“Fuller House” made its long-awaited debut Feb. 26, allowing fans of the original series “Full House” to be drawn back into the comedy and relatability of the Tanner household.
“Fuller House” is a parallel to the original show and follows Danny Tanner’s eldest daughter, D.J. Tanner-Fuller, a widow with three children.
“They always taught you some type of foundational lesson that you could carry on,” said Tianna Mason, junior theatre major.
Bruce Prins, professor of biology, said he still watches “Full House” and the show has great lessons people should learn.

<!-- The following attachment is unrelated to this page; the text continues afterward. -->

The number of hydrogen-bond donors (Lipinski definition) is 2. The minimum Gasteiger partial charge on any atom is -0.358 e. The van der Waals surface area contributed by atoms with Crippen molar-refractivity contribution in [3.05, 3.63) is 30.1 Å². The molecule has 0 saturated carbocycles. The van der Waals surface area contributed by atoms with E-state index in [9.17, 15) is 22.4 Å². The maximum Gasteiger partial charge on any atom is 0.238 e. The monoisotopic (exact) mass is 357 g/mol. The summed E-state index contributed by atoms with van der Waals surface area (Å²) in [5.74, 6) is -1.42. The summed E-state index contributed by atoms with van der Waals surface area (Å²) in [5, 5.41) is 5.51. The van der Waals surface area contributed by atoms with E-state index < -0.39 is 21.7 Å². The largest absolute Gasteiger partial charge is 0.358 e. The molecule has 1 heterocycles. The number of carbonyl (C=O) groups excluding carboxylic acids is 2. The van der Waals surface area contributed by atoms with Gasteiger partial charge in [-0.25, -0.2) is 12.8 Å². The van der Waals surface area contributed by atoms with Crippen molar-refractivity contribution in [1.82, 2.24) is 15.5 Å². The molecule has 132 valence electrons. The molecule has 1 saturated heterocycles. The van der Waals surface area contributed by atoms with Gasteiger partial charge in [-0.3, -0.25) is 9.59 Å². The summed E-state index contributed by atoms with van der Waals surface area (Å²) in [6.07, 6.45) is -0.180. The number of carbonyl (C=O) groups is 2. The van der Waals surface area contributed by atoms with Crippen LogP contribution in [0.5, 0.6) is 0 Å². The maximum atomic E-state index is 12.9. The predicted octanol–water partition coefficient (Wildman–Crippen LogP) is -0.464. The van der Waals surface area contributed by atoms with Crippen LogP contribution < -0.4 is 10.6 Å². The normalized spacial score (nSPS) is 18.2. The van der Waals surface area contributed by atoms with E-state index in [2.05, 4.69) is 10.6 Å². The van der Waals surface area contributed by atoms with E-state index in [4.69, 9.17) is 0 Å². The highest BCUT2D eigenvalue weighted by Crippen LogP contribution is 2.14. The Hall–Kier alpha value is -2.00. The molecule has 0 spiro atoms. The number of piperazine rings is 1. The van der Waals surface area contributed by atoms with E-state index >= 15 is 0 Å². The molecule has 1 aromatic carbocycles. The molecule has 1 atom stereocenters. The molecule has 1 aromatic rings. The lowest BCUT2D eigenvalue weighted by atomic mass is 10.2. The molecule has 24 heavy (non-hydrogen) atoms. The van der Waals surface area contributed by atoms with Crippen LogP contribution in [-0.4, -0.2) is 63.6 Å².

“(Michelle) asked (DJ’s) boyfriend to marry her and he said ‘yes,’” Prins said. “We learned the lesson that you better be careful that you understand things before you make agreements, because it really broke her little heart.”
People have been enjoying “Fuller House” since it debuted its first season in full on the streaming service Netflix.
“I thought the dad and uncles were going to be in the entire season so I was surprised that it was just for the first episode,” said Alejandra Rodriguez, senior business administration major.
The show, while enjoyed by fans, did not receive much critical acclaim but was renewed for a second season.